But if the stars don’t align and players missed any of those three things, then they are SOL and can end up with as few as four teammates: James, Ashley/Kaiden, Liara, and EDI. Garrus and Tali could both die in Mass Effect 2, Javek is a required $10 character, and Tali can die depending on your choices in Mass Effect 3. Even then, Tali isn’t a usable character until past the middle of the game. It’s too easy for even skilled and veteran players to not have access to these characters.

What’s worse is that the teammates available are boring. Garrus is loyal but dull, Tali is smart but too inexperienced and immature to be interesting, Liara too busy researching to share anything meaningful, James is just an annoying brute, and Ashley just constantly whines and complains. If Kaiden is anything like the first game, then forget it. And to hell with anyone who demands I pay $10 for a damn character that’s already on the disc?

Where are the interesting, unique races? Mass Effect 2 had some great, amazing teammates to choose from, like Mordin, a genius Salarian scientist with centuries of experience packed into just a few decades; Thane, the galaxy’s most dangerous assassin; Samara, a poise Asari Justicar who is a ridiculously powerful biotic; hell, even the psychotic Jack, which was made for players to hate, at least had style and an interesting story to tell. Yet all of these characters only make cameos. All we get in Mass Effect 3 are the remnants of exceptional storytelling and some of the best, most interesting characters in videogames to date. Which brings me to my next, and perhaps most personally important point…

4. Mass Effect 3 Effectively Discarded the Best Videogame Character Ever: Wrex

Urdnot Wrex is the best non-playable videogame character ever conceived. This badass Krogan is a walking tank, a lizard-like being who’s over a thousand years old, fought in hundreds of wars, killed likely tens of thousands (including his own father), all the while knowing his species has no future. He makes jokes about genocide and sexism and how weak everyone is compared to him, and has the battle scars to prove it. Yet under that rough-as-diamonds exterior, Wrex has a heart of gold and always, always means to do right.

You said that Wrex was incredibly hard to not kill in Mass Effect, and perhaps you’re right. I’d like to make this point crystal clear: Wrex was the reason I wanted to complete side quests. His amazingly brilliant, witty dialog made me take Wrex on every single mission. When Shepard goes toe-to-toe with Wrex, I knew there was no way in hell I’d shoot him. I’d start the game from scratch first. If there was an equivalent to a virtual best friend to me, Wrex was it.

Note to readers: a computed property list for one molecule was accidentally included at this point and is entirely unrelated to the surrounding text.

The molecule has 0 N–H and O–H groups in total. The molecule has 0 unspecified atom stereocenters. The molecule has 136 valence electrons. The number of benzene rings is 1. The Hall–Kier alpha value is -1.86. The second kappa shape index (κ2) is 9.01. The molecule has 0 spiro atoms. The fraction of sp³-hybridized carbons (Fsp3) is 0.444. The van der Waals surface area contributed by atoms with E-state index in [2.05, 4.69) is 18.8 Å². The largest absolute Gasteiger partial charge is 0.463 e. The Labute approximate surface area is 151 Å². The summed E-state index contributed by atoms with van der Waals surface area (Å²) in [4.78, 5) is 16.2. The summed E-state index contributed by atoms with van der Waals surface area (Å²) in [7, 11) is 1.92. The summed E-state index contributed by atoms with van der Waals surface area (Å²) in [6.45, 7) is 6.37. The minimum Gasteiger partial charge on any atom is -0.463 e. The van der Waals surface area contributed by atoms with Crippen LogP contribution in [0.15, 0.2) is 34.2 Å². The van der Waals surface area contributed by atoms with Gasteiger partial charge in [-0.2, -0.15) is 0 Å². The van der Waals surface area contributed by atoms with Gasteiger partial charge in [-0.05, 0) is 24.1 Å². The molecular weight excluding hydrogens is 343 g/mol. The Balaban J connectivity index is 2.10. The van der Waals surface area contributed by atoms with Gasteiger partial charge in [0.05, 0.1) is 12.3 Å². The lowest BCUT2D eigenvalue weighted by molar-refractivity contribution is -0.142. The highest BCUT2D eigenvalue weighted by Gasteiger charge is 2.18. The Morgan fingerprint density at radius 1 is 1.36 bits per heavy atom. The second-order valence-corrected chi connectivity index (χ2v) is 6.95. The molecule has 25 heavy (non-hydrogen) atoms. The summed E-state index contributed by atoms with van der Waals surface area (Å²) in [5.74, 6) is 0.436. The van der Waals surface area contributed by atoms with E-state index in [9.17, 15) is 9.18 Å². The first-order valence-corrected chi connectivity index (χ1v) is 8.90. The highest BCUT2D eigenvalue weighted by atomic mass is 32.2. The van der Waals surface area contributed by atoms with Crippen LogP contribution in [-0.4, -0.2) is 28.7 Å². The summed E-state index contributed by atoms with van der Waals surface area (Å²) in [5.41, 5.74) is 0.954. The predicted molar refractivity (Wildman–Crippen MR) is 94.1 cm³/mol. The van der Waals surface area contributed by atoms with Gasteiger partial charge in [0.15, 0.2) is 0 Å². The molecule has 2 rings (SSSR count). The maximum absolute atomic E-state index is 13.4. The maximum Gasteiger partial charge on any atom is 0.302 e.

His absence in Mass Effect 2, aside from a brief time with him on his homeworld, didn’t fill the massive hole on my roster. But the additional unique characters did, and Grunt’s very Krogan-esque personality helped me forget that loss. So I let it slide.

Mass Effect 3 shows no attempt to plug that galaxy-sized gap. No character can stand up to Wrex’s sheer brilliance and dialog. Even the few missions with him are utter genius; I laughed out loud listening to him talk about eating Salarian liver…in front of Salarians! That’s just too good for words. Yet when the moments passed, there was no character worth talking to except EDI, who is the Data of the series. Even Joker, voiced by Seth Green, lacks the comedic appeal so notable in past games. No one can take Wrex’s place, but it’s as if you and the development team didn’t even try. After a few hours of trying to coax interesting or funny conversation out of my crew and important game characters, I gave up. They aren’t interesting, aren’t funny, and I never cared about them once. Not even once.

5. Mass Effect 3 Doesn’t Follow Trilogy Guidelines

There’s no official guide for how to make a trilogy. The general gist is this: #1 is an introduction to characters, story, and is an all-inclusive tale that is open-ended. #2 demands the protagonist learn or achieve something while the enemy makes its move and makes significant headway. #3 ends the trilogy with the hero saving the day, good defeating evil, under the most dire of situations.

It’s more complicated than that, but as Bioware has stated before, you guys followed the traditional trilogy path. Mass Effect 1 and 2 reflected exactly that (considering, of course, the requirements of a game versus a film or book). Mass Effect 3? Read this in Nelson‘s voice: HA HA!

The entirety of Mass Effect 3 is a complete lack of hope. The Reapers have arrived, and Shepard isn’t trying to save the galaxy against an enemy that can be defeated. They can’t be beat. You and Bioware only give players the tiniest of strings to reach for, and you keep yanking it like we’re cats. There’s no way to beat the Reapers, then there may be a way but nobody knows how it can work or what it does. The whole time it’s up to Shepard to find the solution, do everything, and then save the galaxy. How hopeless can it get? From the get-go there is no chance for survival, and every hour or so Shepard reminds players of that in dialog with random people. Even if players are full-paragons, full of hopes and dreams, it’s the most sullen attitude from anyone in the series.